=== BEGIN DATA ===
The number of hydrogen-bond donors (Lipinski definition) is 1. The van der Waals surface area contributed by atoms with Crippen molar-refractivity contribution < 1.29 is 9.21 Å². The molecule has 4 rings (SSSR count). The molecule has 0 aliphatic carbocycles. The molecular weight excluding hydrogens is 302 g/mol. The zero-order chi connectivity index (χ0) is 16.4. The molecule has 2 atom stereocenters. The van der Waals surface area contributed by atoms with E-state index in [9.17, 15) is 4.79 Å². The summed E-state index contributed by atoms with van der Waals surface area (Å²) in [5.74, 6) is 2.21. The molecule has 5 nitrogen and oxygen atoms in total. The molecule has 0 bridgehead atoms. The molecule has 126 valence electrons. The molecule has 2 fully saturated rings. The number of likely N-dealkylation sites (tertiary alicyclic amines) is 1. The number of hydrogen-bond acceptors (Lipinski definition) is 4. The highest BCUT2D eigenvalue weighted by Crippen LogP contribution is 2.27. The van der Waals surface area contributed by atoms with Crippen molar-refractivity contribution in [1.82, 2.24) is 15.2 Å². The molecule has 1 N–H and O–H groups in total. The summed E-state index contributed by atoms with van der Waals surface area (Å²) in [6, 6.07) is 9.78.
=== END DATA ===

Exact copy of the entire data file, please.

The number of hydrogen-bond donors (Lipinski definition) is 1. The van der Waals surface area contributed by atoms with Crippen molar-refractivity contribution < 1.29 is 9.21 Å². The molecule has 4 rings (SSSR count). The molecule has 0 aliphatic carbocycles. The molecular weight excluding hydrogens is 302 g/mol. The zero-order chi connectivity index (χ0) is 16.4. The molecule has 2 atom stereocenters. The van der Waals surface area contributed by atoms with E-state index in [9.17, 15) is 4.79 Å². The summed E-state index contributed by atoms with van der Waals surface area (Å²) in [5.74, 6) is 2.21. The molecule has 5 nitrogen and oxygen atoms in total. The molecule has 0 bridgehead atoms. The molecule has 126 valence electrons. The molecule has 2 fully saturated rings. The number of likely N-dealkylation sites (tertiary alicyclic amines) is 1. The number of hydrogen-bond acceptors (Lipinski definition) is 4. The highest BCUT2D eigenvalue weighted by Crippen LogP contribution is 2.27. The van der Waals surface area contributed by atoms with Crippen molar-refractivity contribution in [1.82, 2.24) is 15.2 Å². The molecule has 1 N–H and O–H groups in total. The summed E-state index contributed by atoms with van der Waals surface area (Å²) in [6, 6.07) is 9.78.